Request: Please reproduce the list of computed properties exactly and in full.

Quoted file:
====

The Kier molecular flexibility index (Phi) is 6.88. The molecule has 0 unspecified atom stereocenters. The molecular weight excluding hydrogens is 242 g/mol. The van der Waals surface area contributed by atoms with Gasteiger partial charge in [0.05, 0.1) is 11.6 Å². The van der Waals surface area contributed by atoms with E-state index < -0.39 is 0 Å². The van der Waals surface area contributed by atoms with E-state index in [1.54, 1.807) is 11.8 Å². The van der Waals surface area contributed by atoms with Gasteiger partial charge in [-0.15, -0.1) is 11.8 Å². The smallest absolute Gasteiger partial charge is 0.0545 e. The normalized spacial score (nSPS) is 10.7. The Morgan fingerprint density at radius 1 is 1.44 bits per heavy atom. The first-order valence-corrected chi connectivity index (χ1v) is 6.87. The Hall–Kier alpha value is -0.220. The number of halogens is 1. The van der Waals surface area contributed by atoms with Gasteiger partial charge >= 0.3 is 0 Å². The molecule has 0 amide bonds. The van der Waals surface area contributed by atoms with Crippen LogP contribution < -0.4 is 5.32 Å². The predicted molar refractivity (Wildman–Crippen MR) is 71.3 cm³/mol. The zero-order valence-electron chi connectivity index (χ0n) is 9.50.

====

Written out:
The Kier molecular flexibility index (Phi) is 6.88. The molecule has 0 unspecified atom stereocenters. The molecular weight excluding hydrogens is 242 g/mol. The van der Waals surface area contributed by atoms with Gasteiger partial charge in [0.05, 0.1) is 11.6 Å². The van der Waals surface area contributed by atoms with E-state index < -0.39 is 0 Å². The van der Waals surface area contributed by atoms with E-state index in [1.54, 1.807) is 11.8 Å². The van der Waals surface area contributed by atoms with Gasteiger partial charge in [-0.15, -0.1) is 11.8 Å². The smallest absolute Gasteiger partial charge is 0.0545 e. The normalized spacial score (nSPS) is 10.7. The Morgan fingerprint density at radius 1 is 1.44 bits per heavy atom. The first-order valence-corrected chi connectivity index (χ1v) is 6.87. The Hall–Kier alpha value is -0.220. The number of halogens is 1. The van der Waals surface area contributed by atoms with Gasteiger partial charge >= 0.3 is 0 Å². The molecule has 0 amide bonds. The van der Waals surface area contributed by atoms with Crippen LogP contribution < -0.4 is 5.32 Å². The predicted molar refractivity (Wildman–Crippen MR) is 71.3 cm³/mol. The zero-order valence-electron chi connectivity index (χ0n) is 9.50.